US President Barack Obama on Thursday called on the "entire" government in Tehran to seize on nuclear talks with world powers to end Iran's economic isolation.
Obama made what appeared to be a direct effort to build political pressure among Iranians in favor of the nuclear diplomacy led by the government of President Hassan Rouhani in an annual video message marking Nowruz, new year celebrations.
Obama noted in his message that Iranians had elected the comparatively moderate Rouhani last year to strengthen the economy, improve their lives and engage constructively with the world.
Blaming Iran's recent economic hardship on "the choices of Iranian leaders," he said "you deserve better," as he made a highly political case to the Iranian people on the importance of reaching a final nuclear deal, which could loosen the damaging grip of economic sanctions on Iran's economy.
But, a day after the latest round of talks between P5+1 powers and Tehran wrapped up, Obama warned he was under "no illusions" and knew the work to cement an interim deal last year, in which Iran froze aspects of its nuclear program in return for limited relief from sanctions, would be difficult.
Obama also sought to build political pressure on hardliners in the Iranian government, noting that Supreme Leader Ayatollah Ali Khamenei had said Iran was not developing nuclear weapons.
- 'A new chapter' -
"There is a chance to reach an agreement if Iran takes meaningful and verifiable steps to assure the world that its nuclear program is for peaceful purposes only," Obama said.
He openly tried to sell the benefits of a full nuclear deal, which he said would mean more trade with the rest of the world, higher economic growth, and jobs for young Iranians and the chance for Iranian students to travel the globe.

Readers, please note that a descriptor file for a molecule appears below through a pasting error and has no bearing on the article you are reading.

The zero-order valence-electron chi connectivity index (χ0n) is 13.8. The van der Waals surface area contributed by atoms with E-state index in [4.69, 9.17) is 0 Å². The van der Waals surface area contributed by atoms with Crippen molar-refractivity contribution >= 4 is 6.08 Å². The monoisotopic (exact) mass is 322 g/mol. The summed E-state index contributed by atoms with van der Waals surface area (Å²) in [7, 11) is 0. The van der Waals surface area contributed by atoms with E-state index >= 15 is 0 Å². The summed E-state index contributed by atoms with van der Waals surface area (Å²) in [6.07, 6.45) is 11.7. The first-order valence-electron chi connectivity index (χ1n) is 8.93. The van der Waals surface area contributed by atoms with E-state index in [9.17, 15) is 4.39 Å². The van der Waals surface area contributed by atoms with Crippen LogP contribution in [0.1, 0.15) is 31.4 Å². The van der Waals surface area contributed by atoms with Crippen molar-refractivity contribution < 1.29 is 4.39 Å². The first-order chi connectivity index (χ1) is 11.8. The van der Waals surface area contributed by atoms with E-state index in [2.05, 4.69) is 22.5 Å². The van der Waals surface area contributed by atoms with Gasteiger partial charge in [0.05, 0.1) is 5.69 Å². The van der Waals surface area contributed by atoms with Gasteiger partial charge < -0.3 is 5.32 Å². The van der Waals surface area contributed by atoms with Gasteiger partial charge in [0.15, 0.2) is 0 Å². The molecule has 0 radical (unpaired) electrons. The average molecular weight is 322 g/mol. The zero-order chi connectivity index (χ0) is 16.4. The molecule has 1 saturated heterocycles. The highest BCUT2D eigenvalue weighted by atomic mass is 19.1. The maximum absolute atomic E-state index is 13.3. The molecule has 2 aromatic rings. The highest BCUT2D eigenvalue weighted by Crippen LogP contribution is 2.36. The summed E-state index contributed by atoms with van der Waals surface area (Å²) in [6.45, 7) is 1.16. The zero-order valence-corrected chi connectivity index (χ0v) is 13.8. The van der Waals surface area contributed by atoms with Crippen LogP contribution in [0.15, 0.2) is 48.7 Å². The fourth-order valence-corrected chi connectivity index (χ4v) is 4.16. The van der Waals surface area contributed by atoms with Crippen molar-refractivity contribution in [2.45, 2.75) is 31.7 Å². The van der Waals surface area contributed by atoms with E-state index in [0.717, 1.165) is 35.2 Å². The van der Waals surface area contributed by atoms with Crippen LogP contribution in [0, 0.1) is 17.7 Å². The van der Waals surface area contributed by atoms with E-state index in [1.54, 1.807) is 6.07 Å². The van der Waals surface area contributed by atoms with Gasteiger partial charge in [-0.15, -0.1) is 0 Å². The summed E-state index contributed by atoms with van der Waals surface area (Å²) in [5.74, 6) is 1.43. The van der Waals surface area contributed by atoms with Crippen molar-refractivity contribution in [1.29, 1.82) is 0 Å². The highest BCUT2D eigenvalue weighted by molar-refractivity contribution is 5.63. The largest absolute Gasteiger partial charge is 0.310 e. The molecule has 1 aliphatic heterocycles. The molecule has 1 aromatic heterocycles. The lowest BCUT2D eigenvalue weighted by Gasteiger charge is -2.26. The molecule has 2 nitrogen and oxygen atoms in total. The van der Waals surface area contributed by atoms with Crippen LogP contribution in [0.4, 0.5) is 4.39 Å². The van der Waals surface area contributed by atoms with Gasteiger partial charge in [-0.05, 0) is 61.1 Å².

"If Iran seizes this moment, this Nowruz could mark not just the beginning of a new year, but a new chapter in the history of Iran and it's role in the world," he said.
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Obama has faced a tough battle to convince critics in the US Congress about the wisdom of his diplomatic approach and fought off a bid by lawmakers to impose new sanctions which he said could scupper the diplomacy.
Israel has also expressed extreme skepticism over the interim deal and said a final agreement must include a complete dismantling of all Iran's nuclear infrastructure.
Obama has previously argued that such a "perfect" solution to the years-long standoff is not practical, but that a way could be found to verifiably ensure that Tehran is not producing nuclear weapons.
The Nowruz message was the latest in an annual series that Obama began addressing to Iranians in the first year of his presidency in 2009. But until the election of Rouhani -- with whom he spoke in a historic telephone call during UN meetings in New York last year -- his advances were rejected.
US Secretary of State John Kerry, who was instrumental in opening the talks, said in his own statement that although America and Iran had suffered "harsh winters" in the past, a new opportunity was at hand.
Iranian Foreign Minister Mohammad Javad Zarif said on Wednesday he saw "signs" a long-term nuclear deal could be reached after the latest talks in Vienna.
"An understanding is possible that respects the rights of the Iranian nation," the Fars news agency quoted Zarif as saying.
The next meeting will come in April and will begin drafting the text of an agreement.
Under an interim agreement Iran struck with the six powers in November, the two sides are aiming for a long-term deal by July 20.
There are four key issues in any agreement -- the status of Iran's Arak heavy water reactor -- which Israel fears could offer an alternative route to a bomb -- its enrichment of uranium, civil nuclear cooperation and the lifting of Western sanctions.
The six powers -- Britain, China, France, Russia and the United States plus Germany -- want Iran to reduce permanently, or at least long-term, the scope of its nuclear activities to make it extremely difficult for it ever to develop nuclear weapons.
Iran has always denied any such ambition.